#diamonds#mining#illicit trade#diamond trade#diamond expo

From Conflict to Illicit: What we learned from the illicit diamond report in Cameroon and CAR

Conflict diamonds are still present in international markets. Thats one of the main takeaways from Conflict to Illicit: Mapping the diamond trade from ...

Dale Benton
|Dec 2|magazine14 min read

Conflict diamonds are still present in international markets.

That’s one of the main takeaways from Conflict to Illicit: Mapping the diamond trade from Central African Republic to Cameroon, a report from Partnership Africa Canada, published today

The Central African Republic (CAR) is the only source of traditionally defined conflict diamonds and exports of the diamonds have been under international embargo by both the UN and the Kimberley Process (KP).

Fast forward to 2016 and the ban on CAER’s exports was partially lifted from regions deemed to be KP compliant, but it is revealed that this hasn’t stopped the flow of CAR’s conflict diamonds to international markets.

The report takes a closer look at the smuggling of diamonds from CAR into Cameroon and the impact illicit trade has on Cameroons internal controls.

Here are the main takeaways from the report:

Cameroon at the heart of the problem

Cameroon, rather unfortunately, is identified as the transit hub for the illicit trade of conflict diamonds. The country is one of the newest member of the KP but it does not have the capacity to uphold the minimum standards required from KP. Nor does it have the power to eliminate conflict diamonds from its territory.

This is only exacerbated by the weak law enforcement of Cameroon. The report also discovered that the contraband trade is aided and abetted by Cameroonian officials, tasked with implementing the Kimberly Process/

Counterfeit certification

There are two kinds of illicit diamond trade in the report. Conflict diamonds from CAR enter the global market via Cameroon following the valid certification of the Kimberley Process. Ultimately, conflict diamonds are receiving approval – despite being the very thing KP sets out to stop.

The report identifies that this is down to non-existent due diligence and corruption, effectively neutering the ability of the government to assure or safeguard against smuggled diamonds.

Export tax

Cameroonian export tax of 24.5 percent, which is eight times greater than most other African governments, is sought to be the main driver of illicit trade. The report reveals that Cameroon is often used purely as a gateway to other countries, where they can take advantage of lower export tax rates.

Impunity irritation

Named individuals for their involvement in the trade of Central African conflict diamonds still purchase and export diamonds with impunity. These people were named by the UN Group of Experts and their actions speak volumes of the lack of political will to combat smuggling in Cameroon.

Data inaccuracy

Production statistics, collected by Cameroonian KP officials, are often inaccurate and do not actually meet the Kimberley Process minimum requirements. KP officials track where diamonds are purchased, and not where the diamonds are mined. This creates an issue with traceability.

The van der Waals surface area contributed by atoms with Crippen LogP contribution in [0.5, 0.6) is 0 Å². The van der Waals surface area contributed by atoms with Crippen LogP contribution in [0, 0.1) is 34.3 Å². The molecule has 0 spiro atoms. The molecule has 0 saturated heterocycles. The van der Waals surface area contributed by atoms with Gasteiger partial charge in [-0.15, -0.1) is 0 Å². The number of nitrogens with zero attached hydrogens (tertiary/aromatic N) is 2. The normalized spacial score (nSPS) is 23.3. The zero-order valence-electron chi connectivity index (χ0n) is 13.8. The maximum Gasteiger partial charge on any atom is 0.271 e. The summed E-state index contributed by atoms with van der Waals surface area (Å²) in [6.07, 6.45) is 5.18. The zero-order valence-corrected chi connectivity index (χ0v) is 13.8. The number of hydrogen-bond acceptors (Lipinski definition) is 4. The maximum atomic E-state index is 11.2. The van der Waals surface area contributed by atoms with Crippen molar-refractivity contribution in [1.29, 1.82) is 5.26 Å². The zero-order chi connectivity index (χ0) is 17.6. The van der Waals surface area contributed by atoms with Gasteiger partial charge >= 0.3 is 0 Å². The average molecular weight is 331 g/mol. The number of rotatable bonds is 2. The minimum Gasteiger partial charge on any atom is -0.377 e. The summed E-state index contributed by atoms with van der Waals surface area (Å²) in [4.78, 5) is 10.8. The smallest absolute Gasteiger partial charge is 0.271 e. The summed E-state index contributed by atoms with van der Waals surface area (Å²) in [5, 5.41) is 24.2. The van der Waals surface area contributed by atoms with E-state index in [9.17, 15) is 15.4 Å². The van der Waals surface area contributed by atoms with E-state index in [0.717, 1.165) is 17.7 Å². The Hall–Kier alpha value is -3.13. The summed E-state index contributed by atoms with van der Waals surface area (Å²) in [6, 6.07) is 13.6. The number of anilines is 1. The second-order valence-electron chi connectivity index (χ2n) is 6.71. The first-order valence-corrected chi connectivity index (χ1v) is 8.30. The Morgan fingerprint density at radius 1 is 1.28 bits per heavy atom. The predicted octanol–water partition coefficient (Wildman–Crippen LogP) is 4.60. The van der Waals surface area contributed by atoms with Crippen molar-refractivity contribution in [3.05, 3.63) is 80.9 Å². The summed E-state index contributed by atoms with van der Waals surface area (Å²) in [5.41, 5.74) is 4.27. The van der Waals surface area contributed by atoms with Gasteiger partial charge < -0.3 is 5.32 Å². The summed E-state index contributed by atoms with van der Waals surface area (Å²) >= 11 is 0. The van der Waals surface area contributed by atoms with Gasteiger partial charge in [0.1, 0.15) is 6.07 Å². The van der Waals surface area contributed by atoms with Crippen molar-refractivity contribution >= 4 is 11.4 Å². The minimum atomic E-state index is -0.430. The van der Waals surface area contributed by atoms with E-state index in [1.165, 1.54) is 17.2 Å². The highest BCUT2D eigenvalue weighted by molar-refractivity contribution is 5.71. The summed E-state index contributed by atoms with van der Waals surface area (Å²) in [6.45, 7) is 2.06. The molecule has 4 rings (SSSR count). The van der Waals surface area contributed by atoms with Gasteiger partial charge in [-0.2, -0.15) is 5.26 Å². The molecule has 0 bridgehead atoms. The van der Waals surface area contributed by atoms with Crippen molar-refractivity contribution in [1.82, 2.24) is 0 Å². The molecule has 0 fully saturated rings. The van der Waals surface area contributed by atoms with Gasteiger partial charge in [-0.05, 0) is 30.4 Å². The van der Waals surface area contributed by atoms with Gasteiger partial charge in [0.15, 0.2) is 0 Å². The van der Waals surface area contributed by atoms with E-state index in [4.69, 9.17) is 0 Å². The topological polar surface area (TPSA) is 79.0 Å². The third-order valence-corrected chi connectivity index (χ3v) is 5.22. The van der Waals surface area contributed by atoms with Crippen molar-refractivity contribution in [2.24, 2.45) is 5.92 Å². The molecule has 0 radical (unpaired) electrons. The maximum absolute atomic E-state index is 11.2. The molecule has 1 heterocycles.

Cameroon collects statistics on legal diamond exports and not genuine production figures, which the report later details only represents a fraction of the total diamond production and trade in the country.

Refugees and illicit trade

Central African refugees, particularly in the East region of Cameroon, are revealed in the part to serve as a conduit for illegal trade.  With more than 252,000 refugees residing in Cameroon, most of which are artisanal miners, or financers for artisanal diamond mining in CAR it cannot be ignored that they may play a key role in illicit trade.

The report is keen to stress that it is not stigmatising the refugees in Cameroon, rather it hopes that policy makers within the KP consider this in future discussions over illicit trade.

Formalisation and traceability

A lack of traceability of minerals and formalisation in artisanal mining is impacting the traceability of minerals from mine site to export. This is a significant contributor to the number of people smuggling and taking advantage of weak internal controls.

Developmental challenges like this serve as the first step for conflict affected diamonds to pass through the entire diamond chain, from leading trading hubs, to manufacturing shops and finally to retailers worldwide.


The report outlines recommendations to the Kimberley Process, the Government of Cameroon and to the wider diamond industry.

The KP should place Cameroon under Special Measures, effectively stopping diamond exports for three months. It should also be more vigilant, insistent and ready to take action against diamond trade that does not meet KP requirements.

The Govt of Cameroon should develop an enhanced vigilance plan, revoke trading licences of known illicit traders, and strengthen border controls with CAR.

The wider industry should explore the creation of a Supplement on Diamonds as part of the Due Diligence Guidance on Responsible Supply Chains of Minerals from Conflict Affected and High Risk Areas. It should do so with the Organisation for Economic Co-operation and Development (OECD).

This would allow a more balanced responsibility between private sector actors and governments when it comes to diamond governance – as it stands, it is the govt who bear the largest burden of meeting compliance with KP standards.


The December issue of Mining Global is live!

Follow @MiningGlobal

Get in touch with our editor Dale Benton at [email protected]